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The case of D.B. Cooper remains one of the most infamous and intriguing unsolved mysteries in American history. In 1971, a man known as D.B. Cooper hijacked a Boeing 727 and extorted $200,000 before parachuting out of the plane and disappearing into the night. Despite numerous investigations and countless theories, the true identity of D.B. Cooper remains a mystery to this day. In this article, we will explore the most likely suspects in the case and examine the evidence that supports each theory.
- Kenneth Christiansen: Kenneth Christiansen was a former military paratrooper and Northwest Airlines employee who closely resembled the sketch of D.B. Cooper. He was also known to have money troubles and an affinity for skydiving. In 2003, a group of amateur sleuths claimed to have found DNA evidence linking Christiansen to the crime. However, this evidence has not been widely accepted, and many experts believe that Christiansen was not D.B. Cooper.
- Richard Floyd McCoy: Richard Floyd McCoy was a former Army veteran and helicopter pilot who hijacked a plane six months after the D.B. Cooper incident. McCoy closely resembled the sketch of D.B. Cooper and used a similar modus operandi. He was eventually caught and sent to prison for his crime. Some investigators believe that McCoy was also D.B. Cooper, but others argue that his alibi for the night of the hijacking checks out.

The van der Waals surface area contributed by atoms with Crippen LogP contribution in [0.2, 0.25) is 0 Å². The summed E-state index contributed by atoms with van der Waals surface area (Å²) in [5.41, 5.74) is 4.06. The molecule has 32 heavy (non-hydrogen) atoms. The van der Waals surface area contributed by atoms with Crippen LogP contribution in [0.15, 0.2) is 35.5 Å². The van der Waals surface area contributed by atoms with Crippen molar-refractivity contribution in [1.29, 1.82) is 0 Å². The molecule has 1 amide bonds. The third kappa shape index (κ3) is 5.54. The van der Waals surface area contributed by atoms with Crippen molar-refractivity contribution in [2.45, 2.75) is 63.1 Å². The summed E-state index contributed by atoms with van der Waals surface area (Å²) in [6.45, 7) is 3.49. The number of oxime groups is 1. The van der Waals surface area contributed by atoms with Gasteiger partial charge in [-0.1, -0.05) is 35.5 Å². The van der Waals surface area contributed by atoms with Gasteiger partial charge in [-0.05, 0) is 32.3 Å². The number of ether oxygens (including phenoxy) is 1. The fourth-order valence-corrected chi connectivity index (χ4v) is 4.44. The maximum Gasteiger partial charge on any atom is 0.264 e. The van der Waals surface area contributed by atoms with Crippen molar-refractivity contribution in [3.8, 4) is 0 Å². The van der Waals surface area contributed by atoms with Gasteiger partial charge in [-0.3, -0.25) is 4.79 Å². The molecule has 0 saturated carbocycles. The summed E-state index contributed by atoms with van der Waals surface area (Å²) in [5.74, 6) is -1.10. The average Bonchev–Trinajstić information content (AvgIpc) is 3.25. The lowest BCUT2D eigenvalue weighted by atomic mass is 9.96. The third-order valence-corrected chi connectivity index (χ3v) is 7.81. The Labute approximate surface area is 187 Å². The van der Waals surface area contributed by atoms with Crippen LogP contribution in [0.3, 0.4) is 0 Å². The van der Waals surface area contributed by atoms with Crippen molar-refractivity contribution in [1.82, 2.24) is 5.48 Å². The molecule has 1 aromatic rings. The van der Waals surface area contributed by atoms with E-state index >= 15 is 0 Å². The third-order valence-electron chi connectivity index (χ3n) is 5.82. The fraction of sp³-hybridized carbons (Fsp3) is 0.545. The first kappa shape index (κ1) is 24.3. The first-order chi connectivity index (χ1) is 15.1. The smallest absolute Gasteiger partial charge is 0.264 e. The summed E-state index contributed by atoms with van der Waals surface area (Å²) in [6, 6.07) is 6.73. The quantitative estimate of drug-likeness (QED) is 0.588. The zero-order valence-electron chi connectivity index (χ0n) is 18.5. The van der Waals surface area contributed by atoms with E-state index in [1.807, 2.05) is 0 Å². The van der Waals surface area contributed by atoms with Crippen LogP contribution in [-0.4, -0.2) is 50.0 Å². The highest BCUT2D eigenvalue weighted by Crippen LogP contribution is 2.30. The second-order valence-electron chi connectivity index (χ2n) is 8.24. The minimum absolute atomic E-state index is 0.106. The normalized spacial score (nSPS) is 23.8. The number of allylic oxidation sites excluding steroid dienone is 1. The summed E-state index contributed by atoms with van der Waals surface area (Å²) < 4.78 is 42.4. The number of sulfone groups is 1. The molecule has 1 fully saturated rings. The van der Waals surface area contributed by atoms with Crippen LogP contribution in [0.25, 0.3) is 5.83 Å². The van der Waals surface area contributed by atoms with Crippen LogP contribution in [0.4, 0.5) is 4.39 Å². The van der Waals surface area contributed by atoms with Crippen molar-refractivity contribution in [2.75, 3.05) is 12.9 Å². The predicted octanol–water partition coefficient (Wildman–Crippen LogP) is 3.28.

- Robert Rackstraw: Robert Rackstraw was a former Army helicopter pilot who was investigated as a suspect in the D.B. Cooper case in the 1970s. Rackstraw had a criminal record and had bragged to his friends about pulling off the hijacking. In 2018, the History Channel aired a documentary that claimed to have found new evidence linking Rackstraw to the crime. However, many experts remain skeptical of these claims.
- The Money: One of the most significant pieces of evidence in the D.B. Cooper case is the $200,000 in ransom money that was never recovered. In 1980, a young boy found a portion of the money on the banks of the Columbia River. However, the rest of the money has never been found, and its whereabouts remain a mystery.
- The Parachute: D.B. Cooper demanded four parachutes during the hijacking, which were eventually delivered to the plane. Cooper chose a specific parachute, which he used to jump out of the plane. The FBI traced the parachute to a company in Seattle, but could not identify the buyer.
In conclusion, the true identity of D.B. Cooper remains a mystery, and the most likely suspect is still up for debate. While each of the suspects discussed in this article has their own unique set of circumstances that make them a compelling suspect, none of them have been definitively proven to be D.B. Cooper. The evidence in the case is sparse, and many of the leads have gone cold over the years. The case of D.B. Cooper remains one of the most fascinating and enduring mysteries in American history, and it is likely that we will never know the true identity of the infamous hijacker.